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Ghost Of Tsushima – Official Gameplay Trailer (Japanese Language) | E3 2018

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How do you manage the realities of fighting with a Katana while making a video game that’s not Bushido Blade?

We tried it both ways. The truth is, if you ever pick up a katana and you actually hold it in your hands, you realize how dangerous it is. It’s sharp, and it’s kind of scary to hold one. If you get hit with a katana for real, unless it’s just a nick, the fight’s over. True, historic fighting styles are built around that idea. The ancient fighting style expert that comes and helps us, and does mo-cap, has been really helpful in helping us find that balance, where there is a historical basis to how you move.

The movement style for Jin, when he’s fighting, is actually pretty grounded, and wasn’t necessarily what we would have done to begin with. He helped us find the right style and to identify what in the movement of the characters makes them feel like samurai, and what do we do with the mongols, who move very differently–he’s also an expert in ancient mongolian combat, by the way–so that also helped us make sure that you can feel the difference in this clash of cultures show up in the fights that you have.

But, there are things that Jin does when you’re fighting that no samurai would ever do. He does spin strikes, which are fun, they’re very showy, they are completely… you would never do that [in real life]. You would never turn your back. There are things that he does even right now that we may continue to edit as we look for that balance. We’ll see if we can find the best of both worlds, where it’s as real as it can be while still being a video game.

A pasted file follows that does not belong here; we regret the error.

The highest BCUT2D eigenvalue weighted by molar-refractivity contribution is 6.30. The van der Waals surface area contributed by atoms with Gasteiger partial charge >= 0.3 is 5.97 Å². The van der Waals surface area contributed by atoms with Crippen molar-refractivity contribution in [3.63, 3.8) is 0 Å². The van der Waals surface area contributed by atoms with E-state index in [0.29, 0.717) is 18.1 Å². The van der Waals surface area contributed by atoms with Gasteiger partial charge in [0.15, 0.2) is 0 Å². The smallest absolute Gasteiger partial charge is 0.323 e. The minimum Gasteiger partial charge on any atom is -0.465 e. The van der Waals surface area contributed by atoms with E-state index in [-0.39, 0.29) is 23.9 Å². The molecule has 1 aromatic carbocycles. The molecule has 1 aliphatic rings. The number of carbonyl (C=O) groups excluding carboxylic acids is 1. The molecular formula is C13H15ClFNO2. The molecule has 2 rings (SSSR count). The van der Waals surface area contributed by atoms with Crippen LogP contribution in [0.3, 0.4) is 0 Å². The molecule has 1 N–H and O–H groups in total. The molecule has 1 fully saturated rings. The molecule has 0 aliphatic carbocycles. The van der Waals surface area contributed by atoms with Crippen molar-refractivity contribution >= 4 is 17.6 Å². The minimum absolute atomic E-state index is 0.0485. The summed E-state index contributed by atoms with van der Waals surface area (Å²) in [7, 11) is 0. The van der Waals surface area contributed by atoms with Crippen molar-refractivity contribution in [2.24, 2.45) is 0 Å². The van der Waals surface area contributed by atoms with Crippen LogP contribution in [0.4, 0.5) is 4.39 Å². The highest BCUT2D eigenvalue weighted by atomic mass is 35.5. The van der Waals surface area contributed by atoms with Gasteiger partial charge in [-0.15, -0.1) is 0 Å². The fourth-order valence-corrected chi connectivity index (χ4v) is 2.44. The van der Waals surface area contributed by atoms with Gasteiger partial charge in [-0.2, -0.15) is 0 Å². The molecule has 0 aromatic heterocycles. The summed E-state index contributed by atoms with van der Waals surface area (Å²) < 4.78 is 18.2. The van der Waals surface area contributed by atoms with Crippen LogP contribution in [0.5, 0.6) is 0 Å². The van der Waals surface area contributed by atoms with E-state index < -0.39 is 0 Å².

We’ve tried versions of the game where it’s all one-hit kills, and it’s not as much fun to play. It’s not just about your expectations of what a samurai is, which are really more formed by watching movies than by careful academic study. It’s also, whether people know it or not, people’s experience playing games–samurai games, fighting games, or whatever sort–your expectations are kind of set by that. So we have to play within that set of expectations to make you [think], “I feel like a samurai!” You don’t want it to be jarring, you want it to be natural. There are so many natural barriers between you and this time-machine experience that we’re going for, that we have to be careful to take all the barriers that we can get rid of and get rid of them.